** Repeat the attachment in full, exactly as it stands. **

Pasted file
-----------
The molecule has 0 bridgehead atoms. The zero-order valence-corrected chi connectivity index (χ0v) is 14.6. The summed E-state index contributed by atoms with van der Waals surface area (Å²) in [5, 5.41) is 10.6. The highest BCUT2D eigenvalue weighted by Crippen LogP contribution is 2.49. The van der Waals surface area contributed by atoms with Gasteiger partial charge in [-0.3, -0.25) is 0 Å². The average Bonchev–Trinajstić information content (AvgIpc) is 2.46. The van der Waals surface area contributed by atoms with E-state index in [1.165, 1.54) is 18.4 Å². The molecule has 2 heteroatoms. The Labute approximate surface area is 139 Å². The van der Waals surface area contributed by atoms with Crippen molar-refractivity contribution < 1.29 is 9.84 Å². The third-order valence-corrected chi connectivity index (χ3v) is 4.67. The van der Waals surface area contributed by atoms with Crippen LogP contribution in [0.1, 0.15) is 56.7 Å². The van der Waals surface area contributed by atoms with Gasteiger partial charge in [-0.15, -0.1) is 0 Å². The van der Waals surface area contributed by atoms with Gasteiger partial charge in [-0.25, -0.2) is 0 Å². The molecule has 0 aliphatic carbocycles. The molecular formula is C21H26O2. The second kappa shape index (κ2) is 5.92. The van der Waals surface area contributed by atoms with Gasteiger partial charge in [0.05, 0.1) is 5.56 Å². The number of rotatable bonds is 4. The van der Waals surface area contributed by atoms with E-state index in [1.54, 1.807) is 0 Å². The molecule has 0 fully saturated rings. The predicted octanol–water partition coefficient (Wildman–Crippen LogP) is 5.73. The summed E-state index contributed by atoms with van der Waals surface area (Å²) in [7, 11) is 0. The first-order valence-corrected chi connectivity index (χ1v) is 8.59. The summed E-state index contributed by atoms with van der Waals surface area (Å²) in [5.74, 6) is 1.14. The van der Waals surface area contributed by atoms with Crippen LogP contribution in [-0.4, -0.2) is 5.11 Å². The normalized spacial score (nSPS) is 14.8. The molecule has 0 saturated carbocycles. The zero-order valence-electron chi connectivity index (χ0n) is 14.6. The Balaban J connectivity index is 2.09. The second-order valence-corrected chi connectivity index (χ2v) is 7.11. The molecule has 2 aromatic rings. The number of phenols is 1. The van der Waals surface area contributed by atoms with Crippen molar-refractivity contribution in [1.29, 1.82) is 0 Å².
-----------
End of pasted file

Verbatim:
The molecule has 0 bridgehead atoms. The zero-order valence-corrected chi connectivity index (χ0v) is 14.6. The summed E-state index contributed by atoms with van der Waals surface area (Å²) in [5, 5.41) is 10.6. The highest BCUT2D eigenvalue weighted by Crippen LogP contribution is 2.49. The van der Waals surface area contributed by atoms with Gasteiger partial charge in [-0.3, -0.25) is 0 Å². The average Bonchev–Trinajstić information content (AvgIpc) is 2.46. The van der Waals surface area contributed by atoms with E-state index in [1.165, 1.54) is 18.4 Å². The molecule has 2 heteroatoms. The Labute approximate surface area is 139 Å². The van der Waals surface area contributed by atoms with Crippen molar-refractivity contribution < 1.29 is 9.84 Å². The third-order valence-corrected chi connectivity index (χ3v) is 4.67. The van der Waals surface area contributed by atoms with Crippen LogP contribution in [0.1, 0.15) is 56.7 Å². The van der Waals surface area contributed by atoms with Gasteiger partial charge in [-0.15, -0.1) is 0 Å². The van der Waals surface area contributed by atoms with Gasteiger partial charge in [-0.25, -0.2) is 0 Å². The molecule has 0 aliphatic carbocycles. The molecular formula is C21H26O2. The second kappa shape index (κ2) is 5.92. The van der Waals surface area contributed by atoms with Gasteiger partial charge in [0.05, 0.1) is 5.56 Å². The number of rotatable bonds is 4. The van der Waals surface area contributed by atoms with E-state index in [1.54, 1.807) is 0 Å². The molecule has 0 fully saturated rings. The predicted octanol–water partition coefficient (Wildman–Crippen LogP) is 5.73. The summed E-state index contributed by atoms with van der Waals surface area (Å²) in [7, 11) is 0. The first-order valence-corrected chi connectivity index (χ1v) is 8.59. The summed E-state index contributed by atoms with van der Waals surface area (Å²) in [5.74, 6) is 1.14. The van der Waals surface area contributed by atoms with Crippen LogP contribution in [-0.4, -0.2) is 5.11 Å². The normalized spacial score (nSPS) is 14.8. The molecule has 0 saturated carbocycles. The zero-order valence-electron chi connectivity index (χ0n) is 14.6. The Balaban J connectivity index is 2.09. The second-order valence-corrected chi connectivity index (χ2v) is 7.11. The molecule has 2 aromatic rings. The number of phenols is 1. The van der Waals surface area contributed by atoms with Crippen molar-refractivity contribution in [1.29, 1.82) is 0 Å².